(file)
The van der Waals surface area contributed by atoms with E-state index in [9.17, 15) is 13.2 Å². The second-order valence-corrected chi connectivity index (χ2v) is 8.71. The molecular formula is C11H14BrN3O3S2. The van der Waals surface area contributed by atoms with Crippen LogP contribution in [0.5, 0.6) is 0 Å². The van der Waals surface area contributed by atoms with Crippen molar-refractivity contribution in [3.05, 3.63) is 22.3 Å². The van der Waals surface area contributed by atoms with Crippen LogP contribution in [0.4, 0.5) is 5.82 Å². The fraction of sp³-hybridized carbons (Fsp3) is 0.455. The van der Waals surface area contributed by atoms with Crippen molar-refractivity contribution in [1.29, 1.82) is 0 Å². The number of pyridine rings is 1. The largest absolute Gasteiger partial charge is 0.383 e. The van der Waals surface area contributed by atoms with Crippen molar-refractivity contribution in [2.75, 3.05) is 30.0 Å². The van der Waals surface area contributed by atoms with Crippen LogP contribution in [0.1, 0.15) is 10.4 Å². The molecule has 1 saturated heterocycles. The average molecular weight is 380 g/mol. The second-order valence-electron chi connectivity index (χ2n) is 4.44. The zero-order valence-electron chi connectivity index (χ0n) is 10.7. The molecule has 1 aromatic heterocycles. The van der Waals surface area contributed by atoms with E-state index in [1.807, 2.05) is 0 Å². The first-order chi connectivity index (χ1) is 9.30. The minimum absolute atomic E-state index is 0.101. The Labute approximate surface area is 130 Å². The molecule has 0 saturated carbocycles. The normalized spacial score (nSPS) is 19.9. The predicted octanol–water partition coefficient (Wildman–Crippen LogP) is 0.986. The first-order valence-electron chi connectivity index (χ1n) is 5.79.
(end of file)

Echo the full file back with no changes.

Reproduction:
The van der Waals surface area contributed by atoms with E-state index in [9.17, 15) is 13.2 Å². The second-order valence-corrected chi connectivity index (χ2v) is 8.71. The molecular formula is C11H14BrN3O3S2. The van der Waals surface area contributed by atoms with Crippen LogP contribution in [0.5, 0.6) is 0 Å². The van der Waals surface area contributed by atoms with Crippen molar-refractivity contribution in [3.05, 3.63) is 22.3 Å². The van der Waals surface area contributed by atoms with Crippen LogP contribution in [0.4, 0.5) is 5.82 Å². The fraction of sp³-hybridized carbons (Fsp3) is 0.455. The van der Waals surface area contributed by atoms with Crippen molar-refractivity contribution in [1.29, 1.82) is 0 Å². The number of pyridine rings is 1. The largest absolute Gasteiger partial charge is 0.383 e. The van der Waals surface area contributed by atoms with Crippen molar-refractivity contribution in [2.75, 3.05) is 30.0 Å². The van der Waals surface area contributed by atoms with Crippen LogP contribution in [0.1, 0.15) is 10.4 Å². The molecule has 1 saturated heterocycles. The average molecular weight is 380 g/mol. The second-order valence-electron chi connectivity index (χ2n) is 4.44. The zero-order valence-electron chi connectivity index (χ0n) is 10.7. The molecule has 1 aromatic heterocycles. The van der Waals surface area contributed by atoms with E-state index in [1.807, 2.05) is 0 Å². The first-order chi connectivity index (χ1) is 9.30. The minimum absolute atomic E-state index is 0.101. The Labute approximate surface area is 130 Å². The molecule has 0 saturated carbocycles. The normalized spacial score (nSPS) is 19.9. The predicted octanol–water partition coefficient (Wildman–Crippen LogP) is 0.986. The first-order valence-electron chi connectivity index (χ1n) is 5.79.